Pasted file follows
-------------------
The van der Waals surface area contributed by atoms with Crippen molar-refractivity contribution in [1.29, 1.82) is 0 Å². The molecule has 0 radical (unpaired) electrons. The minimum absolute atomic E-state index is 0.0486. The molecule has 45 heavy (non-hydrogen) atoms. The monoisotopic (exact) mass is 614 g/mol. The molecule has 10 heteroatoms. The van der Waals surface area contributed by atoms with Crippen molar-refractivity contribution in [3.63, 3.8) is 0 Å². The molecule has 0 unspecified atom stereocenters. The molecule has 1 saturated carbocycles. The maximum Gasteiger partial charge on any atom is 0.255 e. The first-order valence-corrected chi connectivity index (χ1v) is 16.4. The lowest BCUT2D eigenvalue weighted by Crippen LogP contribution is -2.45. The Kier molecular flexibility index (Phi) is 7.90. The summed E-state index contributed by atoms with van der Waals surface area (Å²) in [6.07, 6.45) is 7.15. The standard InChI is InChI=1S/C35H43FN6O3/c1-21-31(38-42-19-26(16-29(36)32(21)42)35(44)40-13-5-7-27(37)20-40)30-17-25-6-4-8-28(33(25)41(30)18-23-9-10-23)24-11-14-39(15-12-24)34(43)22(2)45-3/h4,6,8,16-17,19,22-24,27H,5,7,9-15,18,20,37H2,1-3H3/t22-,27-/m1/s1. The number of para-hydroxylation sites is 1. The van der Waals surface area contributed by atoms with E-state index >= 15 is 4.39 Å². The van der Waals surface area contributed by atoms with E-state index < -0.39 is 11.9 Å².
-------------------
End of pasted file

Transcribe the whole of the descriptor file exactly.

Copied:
The van der Waals surface area contributed by atoms with Crippen molar-refractivity contribution in [1.29, 1.82) is 0 Å². The molecule has 0 radical (unpaired) electrons. The minimum absolute atomic E-state index is 0.0486. The molecule has 45 heavy (non-hydrogen) atoms. The monoisotopic (exact) mass is 614 g/mol. The molecule has 10 heteroatoms. The van der Waals surface area contributed by atoms with Crippen molar-refractivity contribution in [3.63, 3.8) is 0 Å². The molecule has 0 unspecified atom stereocenters. The molecule has 1 saturated carbocycles. The maximum Gasteiger partial charge on any atom is 0.255 e. The first-order valence-corrected chi connectivity index (χ1v) is 16.4. The lowest BCUT2D eigenvalue weighted by Crippen LogP contribution is -2.45. The Kier molecular flexibility index (Phi) is 7.90. The summed E-state index contributed by atoms with van der Waals surface area (Å²) in [6.07, 6.45) is 7.15. The standard InChI is InChI=1S/C35H43FN6O3/c1-21-31(38-42-19-26(16-29(36)32(21)42)35(44)40-13-5-7-27(37)20-40)30-17-25-6-4-8-28(33(25)41(30)18-23-9-10-23)24-11-14-39(15-12-24)34(43)22(2)45-3/h4,6,8,16-17,19,22-24,27H,5,7,9-15,18,20,37H2,1-3H3/t22-,27-/m1/s1. The number of para-hydroxylation sites is 1. The van der Waals surface area contributed by atoms with E-state index >= 15 is 4.39 Å². The van der Waals surface area contributed by atoms with E-state index < -0.39 is 11.9 Å².